Finance Minister, Ken Ofori-Atta

Government has implemented nine out of the 13 tax measures captured in the 2022 Budget.

This includes the reduction in the withholding tax rate for the purchase of unprocessed gold from small-scale gold miners from 3% to 1.5%; restriction of the VAT flat rate scheme to small retailers only, increase in the turnover limit for the Modified Taxation System from ₵200,000 to ₵500,000 and extension of the zero-rating of locally manufactured textiles.

The rest are the introduction of the Electronic Transaction levy; review of benchmark (discount) policy for imported vehicles and selected general goods; passage of the Tax Exemptions Bill into law, automatic review of government’s Fees and Charges, and taxation of High Net Worth individuals.

Those that are yet to be implemented are the establishment of the African Continental Free Trade Agreement (AfCFTA) Customs Procedures Code (CPC); increased sensitisation of the ECOWAS Common External Tariff (CET); intensification of Revenue Assurance and Compliance Enforcement (RACE) initiative and the implementation of a common platform for the administration of property rate.

In the 2022 Mid-Year Budget Review, the government proposed to extend the Penalty and Interest Waiver regime which expired on June 30, 2022 to December 2022.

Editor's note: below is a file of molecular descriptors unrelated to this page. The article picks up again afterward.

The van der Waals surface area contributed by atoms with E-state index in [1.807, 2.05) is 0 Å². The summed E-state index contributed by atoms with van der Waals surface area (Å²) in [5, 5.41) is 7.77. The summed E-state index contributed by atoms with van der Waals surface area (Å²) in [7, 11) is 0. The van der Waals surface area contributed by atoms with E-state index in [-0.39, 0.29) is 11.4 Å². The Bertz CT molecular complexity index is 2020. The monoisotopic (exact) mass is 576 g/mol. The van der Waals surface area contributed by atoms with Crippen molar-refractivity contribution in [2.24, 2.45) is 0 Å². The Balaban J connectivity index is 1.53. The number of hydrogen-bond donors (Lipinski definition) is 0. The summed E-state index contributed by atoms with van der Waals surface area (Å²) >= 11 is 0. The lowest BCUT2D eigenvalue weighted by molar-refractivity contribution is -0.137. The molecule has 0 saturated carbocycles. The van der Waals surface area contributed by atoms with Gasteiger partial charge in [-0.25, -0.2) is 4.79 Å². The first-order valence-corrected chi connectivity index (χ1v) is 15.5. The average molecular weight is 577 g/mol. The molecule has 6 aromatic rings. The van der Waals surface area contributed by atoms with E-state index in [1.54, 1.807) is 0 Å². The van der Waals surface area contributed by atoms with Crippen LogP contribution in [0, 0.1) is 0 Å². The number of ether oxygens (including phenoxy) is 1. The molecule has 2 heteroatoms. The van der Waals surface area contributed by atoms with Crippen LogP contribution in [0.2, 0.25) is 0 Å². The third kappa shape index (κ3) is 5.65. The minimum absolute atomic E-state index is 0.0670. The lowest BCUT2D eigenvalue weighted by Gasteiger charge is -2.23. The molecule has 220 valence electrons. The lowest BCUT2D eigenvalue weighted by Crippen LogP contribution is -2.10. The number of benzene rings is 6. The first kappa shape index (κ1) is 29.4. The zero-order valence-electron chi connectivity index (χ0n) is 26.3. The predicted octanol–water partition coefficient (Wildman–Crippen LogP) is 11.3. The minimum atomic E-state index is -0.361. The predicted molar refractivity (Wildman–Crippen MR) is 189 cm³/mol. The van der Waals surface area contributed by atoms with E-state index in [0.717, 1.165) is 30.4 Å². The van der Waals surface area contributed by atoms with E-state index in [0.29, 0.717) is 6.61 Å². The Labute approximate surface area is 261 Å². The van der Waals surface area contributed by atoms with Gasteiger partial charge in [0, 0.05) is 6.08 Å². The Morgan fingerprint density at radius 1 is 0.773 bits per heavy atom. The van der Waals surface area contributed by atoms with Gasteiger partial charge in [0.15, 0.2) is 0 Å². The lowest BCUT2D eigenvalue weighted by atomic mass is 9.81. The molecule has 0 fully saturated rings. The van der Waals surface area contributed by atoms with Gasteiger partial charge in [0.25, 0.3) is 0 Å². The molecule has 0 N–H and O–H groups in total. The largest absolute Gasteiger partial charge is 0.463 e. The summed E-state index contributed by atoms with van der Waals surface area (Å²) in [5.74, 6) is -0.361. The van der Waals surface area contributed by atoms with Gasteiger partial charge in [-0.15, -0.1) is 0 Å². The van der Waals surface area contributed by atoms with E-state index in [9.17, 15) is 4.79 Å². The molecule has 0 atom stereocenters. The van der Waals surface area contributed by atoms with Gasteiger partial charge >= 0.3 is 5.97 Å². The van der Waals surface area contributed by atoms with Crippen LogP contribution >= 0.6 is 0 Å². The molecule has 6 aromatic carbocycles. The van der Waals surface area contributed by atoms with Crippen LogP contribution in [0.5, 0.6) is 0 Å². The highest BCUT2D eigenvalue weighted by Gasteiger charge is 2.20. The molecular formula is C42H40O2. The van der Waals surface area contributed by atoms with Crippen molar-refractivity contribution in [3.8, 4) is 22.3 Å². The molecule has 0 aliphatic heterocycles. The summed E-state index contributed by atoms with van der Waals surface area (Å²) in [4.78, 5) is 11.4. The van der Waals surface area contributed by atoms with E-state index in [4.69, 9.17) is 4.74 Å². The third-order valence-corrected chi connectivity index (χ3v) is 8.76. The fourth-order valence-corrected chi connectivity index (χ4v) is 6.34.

Accounting and auditing firm, PwC, said in its assessment that this is expected to lessen the burden on taxpayers and improve voluntary compliance to increase government revenues.

“We however recommend that government considers extending the scope of the amnesty to cover the 2021 year of assessment since this will facilitate the prompt resolution of tax disputes and appoint the members of the Independent Tax Appeals Board since this will achieve a better channel to resolve tax disputes rather than periodic extensions of tax amnesty which may have the effect of supporting non-compliance if implemented over an extended period of time”.

To raise additional revenue, government also reviewed the various laws relating to the taxation of e-commerce, betting and gaming, to align with current trends. These reviews will have to be approved by Parliament to take effect.

PwC added that “considering the delays in implementing key laws such as the VAT Act for the taxation of e-commerce, betting and gaming, we welcome the reviews to align the taxation of those sectors with current trends.”

The results of the review it said should provide increased certainty to relevant taxpayers and increased revenues to Government provided that the views of key stakeholders have been incorporated in the reviews.